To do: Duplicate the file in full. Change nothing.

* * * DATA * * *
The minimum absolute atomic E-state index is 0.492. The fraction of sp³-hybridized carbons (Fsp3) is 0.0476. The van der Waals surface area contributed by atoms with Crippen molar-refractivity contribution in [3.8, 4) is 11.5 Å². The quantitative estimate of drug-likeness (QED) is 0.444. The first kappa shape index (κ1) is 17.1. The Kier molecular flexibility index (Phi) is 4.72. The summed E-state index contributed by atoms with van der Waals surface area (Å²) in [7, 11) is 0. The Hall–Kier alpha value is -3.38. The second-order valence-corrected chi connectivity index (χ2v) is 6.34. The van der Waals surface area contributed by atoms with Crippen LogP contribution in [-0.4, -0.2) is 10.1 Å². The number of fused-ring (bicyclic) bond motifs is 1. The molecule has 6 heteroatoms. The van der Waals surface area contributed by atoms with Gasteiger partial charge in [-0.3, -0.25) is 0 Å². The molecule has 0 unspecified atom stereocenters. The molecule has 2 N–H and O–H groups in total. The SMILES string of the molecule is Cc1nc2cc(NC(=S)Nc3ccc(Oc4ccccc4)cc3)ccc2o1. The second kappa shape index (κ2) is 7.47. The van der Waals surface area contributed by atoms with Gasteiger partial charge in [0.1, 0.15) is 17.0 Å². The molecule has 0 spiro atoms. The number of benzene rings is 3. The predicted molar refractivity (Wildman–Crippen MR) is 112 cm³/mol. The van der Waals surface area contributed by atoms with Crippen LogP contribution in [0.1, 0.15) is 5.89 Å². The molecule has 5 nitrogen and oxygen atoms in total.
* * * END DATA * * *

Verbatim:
The minimum absolute atomic E-state index is 0.492. The fraction of sp³-hybridized carbons (Fsp3) is 0.0476. The van der Waals surface area contributed by atoms with Crippen molar-refractivity contribution in [3.8, 4) is 11.5 Å². The quantitative estimate of drug-likeness (QED) is 0.444. The first kappa shape index (κ1) is 17.1. The Kier molecular flexibility index (Phi) is 4.72. The summed E-state index contributed by atoms with van der Waals surface area (Å²) in [7, 11) is 0. The Hall–Kier alpha value is -3.38. The second-order valence-corrected chi connectivity index (χ2v) is 6.34. The van der Waals surface area contributed by atoms with Crippen LogP contribution in [-0.4, -0.2) is 10.1 Å². The number of fused-ring (bicyclic) bond motifs is 1. The molecule has 6 heteroatoms. The van der Waals surface area contributed by atoms with Gasteiger partial charge in [-0.3, -0.25) is 0 Å². The molecule has 0 unspecified atom stereocenters. The molecule has 2 N–H and O–H groups in total. The SMILES string of the molecule is Cc1nc2cc(NC(=S)Nc3ccc(Oc4ccccc4)cc3)ccc2o1. The second kappa shape index (κ2) is 7.47. The van der Waals surface area contributed by atoms with Gasteiger partial charge in [0.1, 0.15) is 17.0 Å². The molecule has 0 spiro atoms. The number of benzene rings is 3. The predicted molar refractivity (Wildman–Crippen MR) is 112 cm³/mol. The van der Waals surface area contributed by atoms with Crippen LogP contribution in [0.1, 0.15) is 5.89 Å². The molecule has 5 nitrogen and oxygen atoms in total.